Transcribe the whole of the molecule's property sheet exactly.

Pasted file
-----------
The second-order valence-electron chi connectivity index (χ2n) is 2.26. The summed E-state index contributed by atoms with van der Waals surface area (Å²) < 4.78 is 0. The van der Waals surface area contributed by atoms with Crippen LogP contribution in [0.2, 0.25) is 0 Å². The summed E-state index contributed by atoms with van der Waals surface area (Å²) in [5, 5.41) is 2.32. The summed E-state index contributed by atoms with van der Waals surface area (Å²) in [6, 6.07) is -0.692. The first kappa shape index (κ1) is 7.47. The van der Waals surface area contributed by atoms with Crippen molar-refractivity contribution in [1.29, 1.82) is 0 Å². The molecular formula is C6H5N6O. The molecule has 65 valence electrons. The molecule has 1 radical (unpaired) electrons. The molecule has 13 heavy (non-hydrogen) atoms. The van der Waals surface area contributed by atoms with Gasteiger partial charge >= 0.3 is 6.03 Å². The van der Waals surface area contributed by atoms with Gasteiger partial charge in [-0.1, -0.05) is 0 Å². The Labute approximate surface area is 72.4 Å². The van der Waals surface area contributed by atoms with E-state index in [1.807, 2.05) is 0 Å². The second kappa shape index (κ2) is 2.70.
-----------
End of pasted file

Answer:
The second-order valence-electron chi connectivity index (χ2n) is 2.26. The summed E-state index contributed by atoms with van der Waals surface area (Å²) < 4.78 is 0. The van der Waals surface area contributed by atoms with Crippen LogP contribution in [0.2, 0.25) is 0 Å². The summed E-state index contributed by atoms with van der Waals surface area (Å²) in [5, 5.41) is 2.32. The summed E-state index contributed by atoms with van der Waals surface area (Å²) in [6, 6.07) is -0.692. The first kappa shape index (κ1) is 7.47. The van der Waals surface area contributed by atoms with Crippen molar-refractivity contribution in [1.29, 1.82) is 0 Å². The molecular formula is C6H5N6O. The molecule has 65 valence electrons. The molecule has 1 radical (unpaired) electrons. The molecule has 13 heavy (non-hydrogen) atoms. The van der Waals surface area contributed by atoms with Gasteiger partial charge >= 0.3 is 6.03 Å². The van der Waals surface area contributed by atoms with Gasteiger partial charge in [-0.1, -0.05) is 0 Å². The Labute approximate surface area is 72.4 Å². The van der Waals surface area contributed by atoms with E-state index in [1.807, 2.05) is 0 Å². The second kappa shape index (κ2) is 2.70.